Global adventure seekers, on the other hand, travel in search of the remote locations and off-the-beaten-track adventures that Vanuatu is known for. Global adventure seekers are more likely to travel to undiscovered places and actively seek challenges that focus on nature, cultural immersion, and thrill-seeking.  

This is why Vanuatu is appealing to both these two market segments because we offer the experiences they are looking for in finding fulfilment in life adventures and travel. 

How has the tourism office worked towards putting Vanuatu on the map for potential visitors?

AIA: Firstly, we have repositioned Vanuatu in the marketplace as an adventure destination because it is truly a raw diamond that you must keep uncovering and connecting to appreciate every part of it.  

We have appointed market representatives in our key tourism source markets of Australia, New Zealand, and New Caledonia. We have also recently appointed a part-time market coordinator in the US, targeting Los Angeles and San Francisco since diving is a key niche market for our destination.  

We run dedicated campaigns in each market throughout the year to reach out to the consumers, as well as work with other partners so that we can target specific periods of travel for visitors to book their holidays in advance.

What is Vanuatu’s most underrated attraction?

AIA: Vanuatu has so many underrated attractions that it would be hard to name them all, but I would say that spending some time up in Vanuatu’s northern or southernmost provinces will allow a traveller to find a higher appreciation for life. If I were to name a specific underrated attraction, it would be Rah Island and the rock of Rah, where visitors can see the sleeping mountain, walk across the beautiful Dori Lagoon, witness the stunning snake dance, and eat their hearts out to the feast of seafood that the province of Torba is known for.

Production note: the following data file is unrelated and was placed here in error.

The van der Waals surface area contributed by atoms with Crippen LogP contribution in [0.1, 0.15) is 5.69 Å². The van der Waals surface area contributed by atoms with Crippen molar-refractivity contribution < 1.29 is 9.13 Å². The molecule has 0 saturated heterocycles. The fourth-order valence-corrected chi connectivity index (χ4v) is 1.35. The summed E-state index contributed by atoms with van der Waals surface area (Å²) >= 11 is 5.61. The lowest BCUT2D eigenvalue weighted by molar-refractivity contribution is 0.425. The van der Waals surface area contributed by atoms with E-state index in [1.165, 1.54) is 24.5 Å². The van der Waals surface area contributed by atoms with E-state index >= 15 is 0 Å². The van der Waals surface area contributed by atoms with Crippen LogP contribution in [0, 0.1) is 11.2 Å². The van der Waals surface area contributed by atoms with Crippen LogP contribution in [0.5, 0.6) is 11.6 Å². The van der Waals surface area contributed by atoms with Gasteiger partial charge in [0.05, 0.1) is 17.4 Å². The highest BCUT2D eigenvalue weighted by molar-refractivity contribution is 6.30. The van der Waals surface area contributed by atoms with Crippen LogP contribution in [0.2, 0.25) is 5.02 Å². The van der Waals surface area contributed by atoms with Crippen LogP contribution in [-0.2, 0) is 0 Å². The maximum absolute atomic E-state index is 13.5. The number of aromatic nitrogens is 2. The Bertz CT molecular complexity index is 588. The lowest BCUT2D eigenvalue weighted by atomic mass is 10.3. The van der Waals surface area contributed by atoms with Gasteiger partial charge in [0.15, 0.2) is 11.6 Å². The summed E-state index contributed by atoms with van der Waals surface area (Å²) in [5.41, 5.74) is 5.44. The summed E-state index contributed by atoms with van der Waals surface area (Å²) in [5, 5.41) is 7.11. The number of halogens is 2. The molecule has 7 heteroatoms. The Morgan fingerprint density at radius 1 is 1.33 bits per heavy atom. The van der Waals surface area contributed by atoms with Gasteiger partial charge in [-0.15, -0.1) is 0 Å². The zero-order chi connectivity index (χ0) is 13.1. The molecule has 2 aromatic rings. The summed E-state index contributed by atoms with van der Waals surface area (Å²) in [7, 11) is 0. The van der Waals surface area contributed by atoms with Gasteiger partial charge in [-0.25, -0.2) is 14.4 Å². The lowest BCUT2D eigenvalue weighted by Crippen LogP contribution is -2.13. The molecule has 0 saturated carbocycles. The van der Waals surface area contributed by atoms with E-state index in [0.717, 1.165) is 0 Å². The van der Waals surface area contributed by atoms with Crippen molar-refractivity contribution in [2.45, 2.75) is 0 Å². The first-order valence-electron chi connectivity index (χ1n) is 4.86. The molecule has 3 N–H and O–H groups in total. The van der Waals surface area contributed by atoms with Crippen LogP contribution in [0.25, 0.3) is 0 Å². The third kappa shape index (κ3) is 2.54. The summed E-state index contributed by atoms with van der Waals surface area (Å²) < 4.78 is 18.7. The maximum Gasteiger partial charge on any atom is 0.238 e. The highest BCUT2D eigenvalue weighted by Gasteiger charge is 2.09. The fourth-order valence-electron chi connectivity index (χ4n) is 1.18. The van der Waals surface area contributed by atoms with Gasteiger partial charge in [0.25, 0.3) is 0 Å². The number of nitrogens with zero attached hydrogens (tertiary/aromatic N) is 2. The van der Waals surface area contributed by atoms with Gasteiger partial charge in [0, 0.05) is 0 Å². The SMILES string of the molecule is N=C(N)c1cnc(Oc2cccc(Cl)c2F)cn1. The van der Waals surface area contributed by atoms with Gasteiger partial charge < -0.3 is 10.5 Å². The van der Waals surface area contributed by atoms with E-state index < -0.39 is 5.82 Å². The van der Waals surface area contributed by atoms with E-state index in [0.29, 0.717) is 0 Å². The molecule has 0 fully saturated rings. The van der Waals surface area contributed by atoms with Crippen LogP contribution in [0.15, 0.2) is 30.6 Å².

How have you integrated traditional Vanuatu culture into the tourism experience?

AIA: Vanuatu’s culture has always been a part of the tourism experience and one of the country’s main attractions. It is deeply embedded in our product offerings, which commence with the welcomes at the airport and cruise arrival ports and continue throughout the accommodation and the various places you visit whilst on holiday. As such, travellers soon see and experience that we are shy but friendly. Once you speak to us and get to know us, we will open up, share our way of life with you, and tell you how happy and satisfied we are with what we have.  

Our culture and traditions do not need to be integrated into the tourist experience because it is a part of everything we are and do, so naturally, it becomes a part of the tourist experience. At the Vanuatu Tourism Office, we only tell the story of who and what we are whilst showcasing and highlighting the places that all travellers should visit to create an authentic Vanuatu experience.